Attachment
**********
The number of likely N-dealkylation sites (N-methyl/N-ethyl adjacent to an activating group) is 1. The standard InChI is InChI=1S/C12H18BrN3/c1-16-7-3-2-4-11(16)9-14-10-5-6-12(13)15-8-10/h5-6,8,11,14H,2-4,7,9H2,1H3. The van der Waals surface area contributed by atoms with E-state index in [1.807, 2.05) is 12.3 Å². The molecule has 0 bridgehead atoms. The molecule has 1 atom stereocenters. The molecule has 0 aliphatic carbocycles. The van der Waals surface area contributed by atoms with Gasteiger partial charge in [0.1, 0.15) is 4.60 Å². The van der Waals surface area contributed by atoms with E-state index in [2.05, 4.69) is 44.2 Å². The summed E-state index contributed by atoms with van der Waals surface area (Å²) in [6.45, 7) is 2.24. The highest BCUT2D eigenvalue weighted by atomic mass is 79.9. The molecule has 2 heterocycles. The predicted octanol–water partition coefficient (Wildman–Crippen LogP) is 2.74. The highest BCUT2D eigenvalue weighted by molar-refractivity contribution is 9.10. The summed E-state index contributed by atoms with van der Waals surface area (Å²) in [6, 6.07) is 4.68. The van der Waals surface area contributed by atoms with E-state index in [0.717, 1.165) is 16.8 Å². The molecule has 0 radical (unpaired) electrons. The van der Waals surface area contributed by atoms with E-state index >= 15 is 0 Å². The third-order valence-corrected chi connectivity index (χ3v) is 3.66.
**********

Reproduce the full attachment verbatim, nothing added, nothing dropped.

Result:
The number of likely N-dealkylation sites (N-methyl/N-ethyl adjacent to an activating group) is 1. The standard InChI is InChI=1S/C12H18BrN3/c1-16-7-3-2-4-11(16)9-14-10-5-6-12(13)15-8-10/h5-6,8,11,14H,2-4,7,9H2,1H3. The van der Waals surface area contributed by atoms with E-state index in [1.807, 2.05) is 12.3 Å². The molecule has 0 bridgehead atoms. The molecule has 1 atom stereocenters. The molecule has 0 aliphatic carbocycles. The van der Waals surface area contributed by atoms with Gasteiger partial charge in [0.1, 0.15) is 4.60 Å². The van der Waals surface area contributed by atoms with E-state index in [2.05, 4.69) is 44.2 Å². The summed E-state index contributed by atoms with van der Waals surface area (Å²) in [6.45, 7) is 2.24. The highest BCUT2D eigenvalue weighted by atomic mass is 79.9. The molecule has 2 heterocycles. The predicted octanol–water partition coefficient (Wildman–Crippen LogP) is 2.74. The highest BCUT2D eigenvalue weighted by molar-refractivity contribution is 9.10. The summed E-state index contributed by atoms with van der Waals surface area (Å²) in [6, 6.07) is 4.68. The van der Waals surface area contributed by atoms with E-state index in [0.717, 1.165) is 16.8 Å². The molecule has 0 radical (unpaired) electrons. The van der Waals surface area contributed by atoms with E-state index >= 15 is 0 Å². The third-order valence-corrected chi connectivity index (χ3v) is 3.66.